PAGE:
Edward Sirois–Religion Department
(Prayer offered on the Public Address system for the entire La Salle Academy educational community on Thursday morning, 18 December 2014)
Let us remember that we are in the holy presence of a loving God…
Many children lay awake on Christmas Eve, anticipating the arrival of Santa. They hope to catch a glimpse of a childhood icon in his typical role. I too would lay awake on the Christmas Eves of my childhood, but my reasons were not that of a spy. Rather I lay awake in fear. I was scared that I would see Santa, and consequently ruin Christmas…
I was six years old. It was probably 2 am or so on Christmas. I closed the cover of my Great Illustrated Classic version of Oliver Twist and clicked off my flashlight before I came out from under my covers. I knew I had to be careful not to let any light escape from the room. The consequences could be dire, I told myself. I didn’t really even want to leave my room, but I had already waited for over an hour and I was desperate for a drink of water. I carefully swung my legs over the side of my top bunk and slid down to the floor, worried that any noise would wake my sleeping brother, Patrick, or disturb any spirit beyond my bedroom door. I tiptoed carefully across the dark bedroom. I reached out and grabbed the cold glass door knob. I inhaled deeply but silently and shut my eyes so tight that I could feel the blood rushing to my face. I turned the knob slowly and opened the door just wide enough for me to slip through. With my eyes still clenched, I exited my room and immediately turned my body to face the wall so as to have my back to the rest of the house. I slid down the hallway in my footed pajamas, using my hands on the wall to guide myself as I went, until I arrived at the bathroom. I scurried onto the tile floor and quietly shut the door behind me. I opened my eyes, but resolved to leave the light off. The moon illuminated enough of the space for me to fill a cup with water. I drank it quickly, crumpled the paper cup and placed it in the waste basket so as not to make a sound. I returned to my room in the same manner as before. On my way back to my top bunk, I grabbed the next book in the pile – Little Women – I scurried up to bed and burrowed under the covers.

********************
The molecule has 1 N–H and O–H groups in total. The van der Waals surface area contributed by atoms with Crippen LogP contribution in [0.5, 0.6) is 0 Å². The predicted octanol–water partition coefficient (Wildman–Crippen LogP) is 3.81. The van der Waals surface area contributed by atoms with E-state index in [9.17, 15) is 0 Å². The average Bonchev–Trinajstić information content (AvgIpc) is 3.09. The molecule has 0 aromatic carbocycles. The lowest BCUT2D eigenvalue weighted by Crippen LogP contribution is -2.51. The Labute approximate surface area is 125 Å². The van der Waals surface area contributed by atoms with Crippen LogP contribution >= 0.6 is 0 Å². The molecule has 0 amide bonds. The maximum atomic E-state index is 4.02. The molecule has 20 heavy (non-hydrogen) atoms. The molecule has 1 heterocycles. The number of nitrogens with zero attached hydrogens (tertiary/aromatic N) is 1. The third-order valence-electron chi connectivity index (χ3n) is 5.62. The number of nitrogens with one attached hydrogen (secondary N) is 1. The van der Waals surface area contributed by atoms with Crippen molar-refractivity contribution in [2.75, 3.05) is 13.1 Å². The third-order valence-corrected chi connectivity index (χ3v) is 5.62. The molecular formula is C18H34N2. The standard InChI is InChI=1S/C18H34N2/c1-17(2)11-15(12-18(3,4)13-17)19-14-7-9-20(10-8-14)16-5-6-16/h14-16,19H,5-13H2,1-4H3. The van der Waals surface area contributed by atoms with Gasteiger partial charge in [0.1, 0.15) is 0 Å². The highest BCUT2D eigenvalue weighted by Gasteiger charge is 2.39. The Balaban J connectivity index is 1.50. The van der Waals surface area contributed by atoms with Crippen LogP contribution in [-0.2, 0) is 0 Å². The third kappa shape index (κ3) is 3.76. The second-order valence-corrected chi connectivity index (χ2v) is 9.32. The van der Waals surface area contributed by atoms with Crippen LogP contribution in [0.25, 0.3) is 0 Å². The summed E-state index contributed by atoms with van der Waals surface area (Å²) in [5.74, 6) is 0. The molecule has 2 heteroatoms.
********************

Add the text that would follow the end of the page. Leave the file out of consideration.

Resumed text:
Christmas Eve went like this for much of my childhood. And, while it enabled me to get a jump start on great literature, it made Christmas Eve a night of great fear and stress rather than one of joyful anticipation. I would leave the bedroom the next morning lacking much of the energy and enthusiasm of my brothers. Christmas morning held more of a sense of relief than excitement. In retrospect, I see the larger implication in life. If we live in fear, then we do not live the life we are meant to live. How many times do we allow fear to hinder us from the joys of life? How often do we allow fear of failure to keep us from some accomplishment? It is not easy to relinquish our fears, especially in our society. But we must do our best to enjoy the “Santas” in our life and not allow that which can bring us happiness to paralyze us.
Let us pray. During the final days of this Advent, let us live with a joyful anticipation rather than with stress, anxiety, and fear. In the words of the angel on the first Christmas “Do not be afraid, I bring you tidings of great joy.”
So do not be afraid to let light be seen coming from your direction. Do not be afraid to open your door to the rest of the world. Turn on the light. Open the door. Walk with resolve into the open. Do not be afraid, La Salle; through the promise of Christmas great things await us.
Saint John Baptist de La Salle …pray for us.
Live Jesus in our Hearts….forever.
Emily Smith–English Department